I terminated my BT landline recently, to move to a supplier who offers the same service at a lower price. I have had a history of billing errors with BT. BT overcharged me on the final bill for my broadband services, when I moved to another supplier. After that, for a period of 17 months, I was subject to a peculiar error where BT consistently debited my bank account for a fixed amount less than was stated on the monthly bill, carried the difference forward to the next bill, then failed to debit it correctly once more. As a result, I always keep a very close eye on my BT bills. Of course, I can only talk about errors I spot. There may be others, it is not like I double-check every rate against published guidance or time each call with a stopwatch. My December bill included the line rental for the whole month, although in November I had already ordered the termination of the line which was terminated by December 12th. Though irritating, this was understandable. In January, unsurprisingly, I received a bill with a credit total, reflecting the amount owed by BT to me. The itemization showed the refund for the monthly rental after the line was terminated. However, the bill made no mention of how, or when, I would be reimbursed. I telephoned BT’s Customer Services, and was informed that, unknown to me, a ‘glitch’ had held up the sending of a final bill. Presumably it was lucky that I called, and that no final bill or refund would have been provided if I had not. The Customer Services representative said they had resolved the glitch whilst talking to me, and that a final bill and cheque would be sent to me shortly. Given that the line had been terminated, and I was not making any more calls, I naively assumed that the ‘final’ bill would state exactly the same credit balance as my January bill. It did not.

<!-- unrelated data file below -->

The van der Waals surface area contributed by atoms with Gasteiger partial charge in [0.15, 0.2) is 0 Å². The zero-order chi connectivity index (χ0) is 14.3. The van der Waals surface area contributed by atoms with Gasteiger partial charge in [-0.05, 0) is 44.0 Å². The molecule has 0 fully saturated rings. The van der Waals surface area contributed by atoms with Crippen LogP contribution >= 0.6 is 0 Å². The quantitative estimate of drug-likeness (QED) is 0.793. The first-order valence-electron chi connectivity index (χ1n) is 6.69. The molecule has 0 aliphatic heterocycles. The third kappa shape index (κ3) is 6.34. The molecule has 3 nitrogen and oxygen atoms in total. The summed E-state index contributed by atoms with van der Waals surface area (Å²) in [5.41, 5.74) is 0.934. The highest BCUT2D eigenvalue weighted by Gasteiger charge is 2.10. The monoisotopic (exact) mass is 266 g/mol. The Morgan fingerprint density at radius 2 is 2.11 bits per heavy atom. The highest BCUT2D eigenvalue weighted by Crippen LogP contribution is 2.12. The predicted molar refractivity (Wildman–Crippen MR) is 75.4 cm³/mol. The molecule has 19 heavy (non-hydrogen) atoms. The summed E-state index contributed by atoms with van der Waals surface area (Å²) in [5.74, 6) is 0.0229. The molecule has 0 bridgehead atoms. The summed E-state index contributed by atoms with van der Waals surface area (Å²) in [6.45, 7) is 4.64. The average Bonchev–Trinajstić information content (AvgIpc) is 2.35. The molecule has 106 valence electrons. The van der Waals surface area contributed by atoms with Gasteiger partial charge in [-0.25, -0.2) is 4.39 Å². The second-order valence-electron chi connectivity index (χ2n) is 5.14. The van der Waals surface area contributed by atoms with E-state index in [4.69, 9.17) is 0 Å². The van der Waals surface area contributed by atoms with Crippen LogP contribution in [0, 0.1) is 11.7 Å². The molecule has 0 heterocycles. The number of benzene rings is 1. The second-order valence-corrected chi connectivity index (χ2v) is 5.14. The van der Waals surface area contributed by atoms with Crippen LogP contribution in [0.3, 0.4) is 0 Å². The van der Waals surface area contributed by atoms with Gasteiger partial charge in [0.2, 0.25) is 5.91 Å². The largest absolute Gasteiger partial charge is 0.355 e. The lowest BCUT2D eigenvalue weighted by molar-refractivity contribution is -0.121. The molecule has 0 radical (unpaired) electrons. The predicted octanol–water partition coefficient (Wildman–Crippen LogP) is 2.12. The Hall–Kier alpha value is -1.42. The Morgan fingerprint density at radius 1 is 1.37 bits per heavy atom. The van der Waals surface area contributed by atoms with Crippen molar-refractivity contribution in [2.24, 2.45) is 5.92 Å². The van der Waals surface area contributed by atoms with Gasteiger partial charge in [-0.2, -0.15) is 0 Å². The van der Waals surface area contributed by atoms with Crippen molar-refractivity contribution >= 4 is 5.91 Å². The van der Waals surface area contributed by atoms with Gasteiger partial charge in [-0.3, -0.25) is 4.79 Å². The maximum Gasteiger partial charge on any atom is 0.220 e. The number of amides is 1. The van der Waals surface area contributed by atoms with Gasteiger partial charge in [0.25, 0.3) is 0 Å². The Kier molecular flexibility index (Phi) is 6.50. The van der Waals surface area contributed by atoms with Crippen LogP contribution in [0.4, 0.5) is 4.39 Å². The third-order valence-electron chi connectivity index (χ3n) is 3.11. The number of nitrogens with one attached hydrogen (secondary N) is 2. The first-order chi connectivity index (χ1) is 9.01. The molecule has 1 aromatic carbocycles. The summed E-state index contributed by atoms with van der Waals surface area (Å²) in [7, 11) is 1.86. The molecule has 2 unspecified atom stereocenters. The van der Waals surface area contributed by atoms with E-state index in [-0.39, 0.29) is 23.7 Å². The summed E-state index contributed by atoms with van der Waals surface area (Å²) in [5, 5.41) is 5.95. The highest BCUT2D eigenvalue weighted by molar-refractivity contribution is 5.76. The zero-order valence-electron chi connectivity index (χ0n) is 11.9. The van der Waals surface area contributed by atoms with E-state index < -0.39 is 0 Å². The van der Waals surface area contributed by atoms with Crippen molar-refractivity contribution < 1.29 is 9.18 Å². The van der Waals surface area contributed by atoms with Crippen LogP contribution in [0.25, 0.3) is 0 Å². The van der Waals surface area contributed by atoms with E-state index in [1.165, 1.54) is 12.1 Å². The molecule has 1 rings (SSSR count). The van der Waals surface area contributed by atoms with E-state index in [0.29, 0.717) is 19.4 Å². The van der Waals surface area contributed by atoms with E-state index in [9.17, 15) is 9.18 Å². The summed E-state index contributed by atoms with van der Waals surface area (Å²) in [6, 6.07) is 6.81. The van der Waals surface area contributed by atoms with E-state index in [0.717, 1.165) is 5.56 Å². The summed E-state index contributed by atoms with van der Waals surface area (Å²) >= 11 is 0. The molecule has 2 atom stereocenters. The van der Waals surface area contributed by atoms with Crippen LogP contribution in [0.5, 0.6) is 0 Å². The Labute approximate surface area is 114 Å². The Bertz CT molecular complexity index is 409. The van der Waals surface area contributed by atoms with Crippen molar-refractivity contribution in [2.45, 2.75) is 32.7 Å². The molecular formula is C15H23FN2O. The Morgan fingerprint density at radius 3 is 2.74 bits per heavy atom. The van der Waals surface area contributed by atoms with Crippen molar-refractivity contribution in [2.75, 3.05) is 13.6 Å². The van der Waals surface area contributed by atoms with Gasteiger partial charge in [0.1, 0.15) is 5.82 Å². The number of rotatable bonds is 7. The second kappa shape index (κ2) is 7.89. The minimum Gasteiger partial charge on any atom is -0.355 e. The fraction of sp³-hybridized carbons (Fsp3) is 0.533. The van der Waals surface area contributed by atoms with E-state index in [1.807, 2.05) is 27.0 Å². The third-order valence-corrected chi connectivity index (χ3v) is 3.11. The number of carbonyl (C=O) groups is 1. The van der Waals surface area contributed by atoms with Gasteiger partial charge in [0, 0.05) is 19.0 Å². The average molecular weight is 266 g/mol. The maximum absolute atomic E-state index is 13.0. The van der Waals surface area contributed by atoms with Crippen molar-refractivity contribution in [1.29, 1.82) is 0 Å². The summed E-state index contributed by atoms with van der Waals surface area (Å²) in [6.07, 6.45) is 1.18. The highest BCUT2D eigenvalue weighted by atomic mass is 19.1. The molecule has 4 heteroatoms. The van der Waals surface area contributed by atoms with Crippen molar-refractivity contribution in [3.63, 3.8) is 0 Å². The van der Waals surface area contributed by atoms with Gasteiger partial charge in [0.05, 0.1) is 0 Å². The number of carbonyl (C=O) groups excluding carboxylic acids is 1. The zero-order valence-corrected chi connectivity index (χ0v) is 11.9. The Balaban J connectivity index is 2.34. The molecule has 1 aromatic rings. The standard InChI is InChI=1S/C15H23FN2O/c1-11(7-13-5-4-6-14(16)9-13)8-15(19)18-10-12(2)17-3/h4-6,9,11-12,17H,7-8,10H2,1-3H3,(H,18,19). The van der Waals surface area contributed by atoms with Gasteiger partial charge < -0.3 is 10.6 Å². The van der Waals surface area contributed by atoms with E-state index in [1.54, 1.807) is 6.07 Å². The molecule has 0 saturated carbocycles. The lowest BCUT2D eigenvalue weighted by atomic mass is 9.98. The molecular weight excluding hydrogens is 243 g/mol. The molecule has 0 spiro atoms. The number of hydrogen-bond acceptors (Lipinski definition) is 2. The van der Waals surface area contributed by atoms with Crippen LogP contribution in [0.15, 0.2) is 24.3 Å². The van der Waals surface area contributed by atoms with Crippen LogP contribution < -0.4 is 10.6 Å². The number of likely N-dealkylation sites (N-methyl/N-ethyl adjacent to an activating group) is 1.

On January 4th, my bill said that BT owed UK£6.61 (US$9.58) to me. My final bill, of January 15th, said I owed UK£7.84 (US$11.37) to BT. What was the reason for the difference? The itemization of the ‘final’ bill of January 15 only contained one item: a ‘brought forward’ balance of £7.84 from January 5th. Remarkable. Somewhere between January 4th and January 5th, BT had magically applied an extra UK£14.45 (US$20.95) charge, but did not trouble to explain that charge on any bill they actually sent. That is not why I would call an impressive approach to billing accuracy or customer service. So I called Customer Services, as you might expect. That involved ten minutes on hold waiting to speak to someone, and ten minutes on hold whilst that someone investigated what was happening with my bill. The Customer Services representative had just come back on the line and was saying something along the lines of “I just looked at your balance and the reason for the charge is…” when the line went dead. Hmmm. So I called Customer Services again. That involved another ten minutes on hold waiting to speak to someone, and another ten minutes on hold whilst that someone investigated what was happening with my bill. Fortunately, when they concluded this second investigation, the line did not go dead.